I recently read an article that discussed a trend in the U.S. I don’t know if it will actually come to fruition, but I certainly think it’s worth consideration. What the article suggested was that we will all be facing a trend called “the Great Resignation.”
I feel we are already seeing it, to some extent, these past two years with increased employee turnover at many businesses. Unfortunately, it’s being compounded by COVID-19 and government handouts, also known as “subsidies.” Early and mid-career workers are starting to look at their jobs and ask: “Is this what I want and how I want to work?”
If this trend continues, we are going to witness a lot of turnover, upward pressure on wages, and a movement toward shorter hours & greater benefits. If you need an example, just look at these current trends in California. They have already started…
Most importantly, what can you do? I see three potential options.
- Train your workers better. Why do we assume that every new employee knows how to do every task and that it’s “cost prohibitive” to teach people how to do even better at their tasks? I remember talking to a manager who stated that margins were tight, and that there was nothing worse than training people and then having them “leave for the competition.” I suggested that there was one thing that was worse, and that’s not training them & having them stay!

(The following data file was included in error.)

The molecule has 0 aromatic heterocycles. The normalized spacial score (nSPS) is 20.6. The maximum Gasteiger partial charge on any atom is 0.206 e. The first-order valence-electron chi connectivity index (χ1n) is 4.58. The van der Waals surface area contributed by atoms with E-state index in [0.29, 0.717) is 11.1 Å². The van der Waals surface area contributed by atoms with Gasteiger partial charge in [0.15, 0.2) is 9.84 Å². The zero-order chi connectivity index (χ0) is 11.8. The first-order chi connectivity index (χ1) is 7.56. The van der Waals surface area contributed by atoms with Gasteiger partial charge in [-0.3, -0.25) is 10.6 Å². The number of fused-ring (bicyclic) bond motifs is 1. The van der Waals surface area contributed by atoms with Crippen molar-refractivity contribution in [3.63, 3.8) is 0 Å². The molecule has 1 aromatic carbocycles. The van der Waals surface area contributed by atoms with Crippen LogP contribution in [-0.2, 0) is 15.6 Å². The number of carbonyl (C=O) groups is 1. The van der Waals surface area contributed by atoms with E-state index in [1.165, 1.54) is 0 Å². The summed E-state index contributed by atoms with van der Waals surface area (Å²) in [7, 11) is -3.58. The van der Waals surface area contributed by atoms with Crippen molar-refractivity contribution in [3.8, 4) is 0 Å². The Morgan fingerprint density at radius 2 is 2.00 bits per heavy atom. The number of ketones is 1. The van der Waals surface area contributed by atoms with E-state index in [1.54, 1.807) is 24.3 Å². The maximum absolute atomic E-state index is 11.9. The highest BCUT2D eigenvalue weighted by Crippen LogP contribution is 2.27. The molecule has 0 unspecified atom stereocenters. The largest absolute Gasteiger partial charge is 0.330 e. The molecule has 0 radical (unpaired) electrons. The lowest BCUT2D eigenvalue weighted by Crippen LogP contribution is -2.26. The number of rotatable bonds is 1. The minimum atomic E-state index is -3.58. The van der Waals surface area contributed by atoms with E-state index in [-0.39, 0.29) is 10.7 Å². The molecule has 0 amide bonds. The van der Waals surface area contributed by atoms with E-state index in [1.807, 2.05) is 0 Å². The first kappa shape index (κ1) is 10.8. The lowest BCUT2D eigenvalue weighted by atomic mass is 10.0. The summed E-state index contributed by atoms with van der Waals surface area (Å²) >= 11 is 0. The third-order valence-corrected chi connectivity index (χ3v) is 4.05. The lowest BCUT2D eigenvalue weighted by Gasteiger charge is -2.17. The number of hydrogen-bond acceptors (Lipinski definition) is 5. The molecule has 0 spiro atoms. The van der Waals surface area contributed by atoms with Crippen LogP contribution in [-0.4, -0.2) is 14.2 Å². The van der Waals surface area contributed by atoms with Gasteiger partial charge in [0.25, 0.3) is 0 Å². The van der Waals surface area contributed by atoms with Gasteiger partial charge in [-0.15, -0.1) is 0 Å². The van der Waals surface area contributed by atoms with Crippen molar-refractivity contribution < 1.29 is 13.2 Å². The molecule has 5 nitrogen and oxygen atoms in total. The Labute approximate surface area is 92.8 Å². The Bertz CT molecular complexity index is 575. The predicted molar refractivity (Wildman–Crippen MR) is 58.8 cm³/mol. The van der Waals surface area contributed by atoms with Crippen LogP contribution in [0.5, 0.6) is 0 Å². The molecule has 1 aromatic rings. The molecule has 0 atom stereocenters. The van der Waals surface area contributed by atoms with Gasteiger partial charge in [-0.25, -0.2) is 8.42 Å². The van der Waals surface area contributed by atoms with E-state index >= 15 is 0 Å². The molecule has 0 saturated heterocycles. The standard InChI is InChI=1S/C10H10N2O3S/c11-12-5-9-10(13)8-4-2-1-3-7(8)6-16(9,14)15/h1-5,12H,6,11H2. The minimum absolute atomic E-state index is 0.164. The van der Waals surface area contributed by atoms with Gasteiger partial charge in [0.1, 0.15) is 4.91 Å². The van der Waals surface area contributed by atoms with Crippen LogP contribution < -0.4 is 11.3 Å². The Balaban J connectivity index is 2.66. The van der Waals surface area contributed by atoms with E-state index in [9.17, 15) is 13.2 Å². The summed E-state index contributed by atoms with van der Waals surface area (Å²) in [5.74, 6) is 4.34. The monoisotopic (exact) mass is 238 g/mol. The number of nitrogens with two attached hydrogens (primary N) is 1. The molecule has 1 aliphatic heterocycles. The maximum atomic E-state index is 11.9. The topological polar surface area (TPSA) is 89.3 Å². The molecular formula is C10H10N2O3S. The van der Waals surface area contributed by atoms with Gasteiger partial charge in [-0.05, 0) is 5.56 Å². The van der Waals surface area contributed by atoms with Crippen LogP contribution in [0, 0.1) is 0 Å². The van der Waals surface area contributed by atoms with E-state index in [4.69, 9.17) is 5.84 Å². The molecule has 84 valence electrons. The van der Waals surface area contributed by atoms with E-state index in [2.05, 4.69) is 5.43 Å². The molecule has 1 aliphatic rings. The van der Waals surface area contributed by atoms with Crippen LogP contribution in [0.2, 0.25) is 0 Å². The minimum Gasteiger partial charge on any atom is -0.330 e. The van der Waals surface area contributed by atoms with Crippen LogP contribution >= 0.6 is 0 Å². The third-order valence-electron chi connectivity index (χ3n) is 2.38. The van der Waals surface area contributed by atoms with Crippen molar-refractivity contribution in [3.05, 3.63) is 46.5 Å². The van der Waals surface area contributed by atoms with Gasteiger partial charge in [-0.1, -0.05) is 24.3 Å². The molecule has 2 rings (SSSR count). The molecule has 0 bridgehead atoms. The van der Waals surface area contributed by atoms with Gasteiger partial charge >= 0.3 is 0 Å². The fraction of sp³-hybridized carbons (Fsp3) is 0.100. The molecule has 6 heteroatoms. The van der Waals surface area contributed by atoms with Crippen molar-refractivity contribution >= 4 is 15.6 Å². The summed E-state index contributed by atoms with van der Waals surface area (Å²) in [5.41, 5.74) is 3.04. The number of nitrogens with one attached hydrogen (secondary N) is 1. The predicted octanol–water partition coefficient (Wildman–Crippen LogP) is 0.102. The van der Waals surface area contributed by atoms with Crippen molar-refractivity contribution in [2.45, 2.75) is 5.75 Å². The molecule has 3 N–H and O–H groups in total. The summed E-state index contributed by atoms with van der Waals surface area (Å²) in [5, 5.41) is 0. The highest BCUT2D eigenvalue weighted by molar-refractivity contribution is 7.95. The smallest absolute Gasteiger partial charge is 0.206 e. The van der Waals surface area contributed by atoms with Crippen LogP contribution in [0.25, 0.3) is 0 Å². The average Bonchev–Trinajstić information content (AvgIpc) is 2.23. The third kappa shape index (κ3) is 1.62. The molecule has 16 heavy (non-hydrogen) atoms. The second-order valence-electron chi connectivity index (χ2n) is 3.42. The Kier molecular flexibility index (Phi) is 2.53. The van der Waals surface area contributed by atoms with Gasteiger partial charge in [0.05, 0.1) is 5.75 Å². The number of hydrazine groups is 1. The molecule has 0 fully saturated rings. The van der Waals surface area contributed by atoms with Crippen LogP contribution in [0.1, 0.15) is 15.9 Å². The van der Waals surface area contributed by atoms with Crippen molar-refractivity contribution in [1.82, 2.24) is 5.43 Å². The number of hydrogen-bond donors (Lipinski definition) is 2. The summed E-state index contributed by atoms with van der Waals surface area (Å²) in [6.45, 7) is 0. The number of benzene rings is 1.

- Introduce more automation. We are seeing this more with robotic milkers, automated feed pushers, and “catch pens” used in conjunction with collars on dairy operations. These may look expensive, but what is the alternative, shutting down due to an insufficient labor force?
- Prepare for more turnover. This option isn’t very attractive, and, frankly, can give most of us serious heartburn… Remember, it may look like the least expensive route, and initially it may be so, but there are many hidden costs to this approach, such as the cost of regularly having to hire new people, constant training for the same jobs over & over, the cost of taxing your managers, and these are only IF you can find replacement employees. What if you can’t?
Finally, why participate in the “Great Resignation?” You may have to pay more, but why not invest in your best people and help them to grow and succeed in their roles? Bear in mind that turnover of employees is costly. Let’s be proactive and side-step this destructive trend.
So, think about this question: Are you prepared to overcome this Great Resignation?
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